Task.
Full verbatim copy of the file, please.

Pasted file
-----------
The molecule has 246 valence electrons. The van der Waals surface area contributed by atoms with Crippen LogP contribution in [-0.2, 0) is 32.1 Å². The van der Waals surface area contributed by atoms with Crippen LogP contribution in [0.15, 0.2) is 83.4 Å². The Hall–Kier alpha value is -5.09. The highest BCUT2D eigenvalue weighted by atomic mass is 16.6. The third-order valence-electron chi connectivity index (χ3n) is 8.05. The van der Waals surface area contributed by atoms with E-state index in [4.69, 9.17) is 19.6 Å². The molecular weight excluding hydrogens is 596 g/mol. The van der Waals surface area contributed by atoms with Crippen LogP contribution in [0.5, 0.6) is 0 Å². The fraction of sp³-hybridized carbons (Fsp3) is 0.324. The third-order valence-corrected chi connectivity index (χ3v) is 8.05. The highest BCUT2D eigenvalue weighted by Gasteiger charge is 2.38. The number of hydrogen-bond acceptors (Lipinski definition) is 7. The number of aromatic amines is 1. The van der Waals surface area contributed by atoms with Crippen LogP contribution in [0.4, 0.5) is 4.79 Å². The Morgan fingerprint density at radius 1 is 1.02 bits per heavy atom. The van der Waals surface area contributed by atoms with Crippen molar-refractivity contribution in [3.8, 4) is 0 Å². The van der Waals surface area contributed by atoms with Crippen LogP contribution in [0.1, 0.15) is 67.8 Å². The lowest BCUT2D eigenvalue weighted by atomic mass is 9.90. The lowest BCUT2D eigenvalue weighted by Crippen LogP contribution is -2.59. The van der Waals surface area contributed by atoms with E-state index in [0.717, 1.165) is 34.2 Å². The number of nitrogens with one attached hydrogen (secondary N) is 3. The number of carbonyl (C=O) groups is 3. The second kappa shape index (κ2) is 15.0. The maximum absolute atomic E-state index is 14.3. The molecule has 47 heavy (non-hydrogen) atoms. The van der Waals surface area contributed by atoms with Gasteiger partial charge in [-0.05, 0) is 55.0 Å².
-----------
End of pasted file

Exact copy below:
The molecule has 246 valence electrons. The van der Waals surface area contributed by atoms with Crippen LogP contribution in [-0.2, 0) is 32.1 Å². The van der Waals surface area contributed by atoms with Crippen LogP contribution in [0.15, 0.2) is 83.4 Å². The Hall–Kier alpha value is -5.09. The highest BCUT2D eigenvalue weighted by atomic mass is 16.6. The third-order valence-electron chi connectivity index (χ3n) is 8.05. The van der Waals surface area contributed by atoms with E-state index in [4.69, 9.17) is 19.6 Å². The molecular weight excluding hydrogens is 596 g/mol. The van der Waals surface area contributed by atoms with Crippen LogP contribution in [0.5, 0.6) is 0 Å². The fraction of sp³-hybridized carbons (Fsp3) is 0.324. The third-order valence-corrected chi connectivity index (χ3v) is 8.05. The highest BCUT2D eigenvalue weighted by Gasteiger charge is 2.38. The number of hydrogen-bond acceptors (Lipinski definition) is 7. The number of aromatic amines is 1. The van der Waals surface area contributed by atoms with Crippen LogP contribution in [0.4, 0.5) is 4.79 Å². The Morgan fingerprint density at radius 1 is 1.02 bits per heavy atom. The van der Waals surface area contributed by atoms with Crippen molar-refractivity contribution in [3.8, 4) is 0 Å². The van der Waals surface area contributed by atoms with Crippen LogP contribution in [0.1, 0.15) is 67.8 Å². The lowest BCUT2D eigenvalue weighted by atomic mass is 9.90. The lowest BCUT2D eigenvalue weighted by Crippen LogP contribution is -2.59. The van der Waals surface area contributed by atoms with E-state index in [0.717, 1.165) is 34.2 Å². The number of nitrogens with one attached hydrogen (secondary N) is 3. The number of carbonyl (C=O) groups is 3. The second kappa shape index (κ2) is 15.0. The maximum absolute atomic E-state index is 14.3. The molecule has 47 heavy (non-hydrogen) atoms. The van der Waals surface area contributed by atoms with Gasteiger partial charge in [-0.05, 0) is 55.0 Å².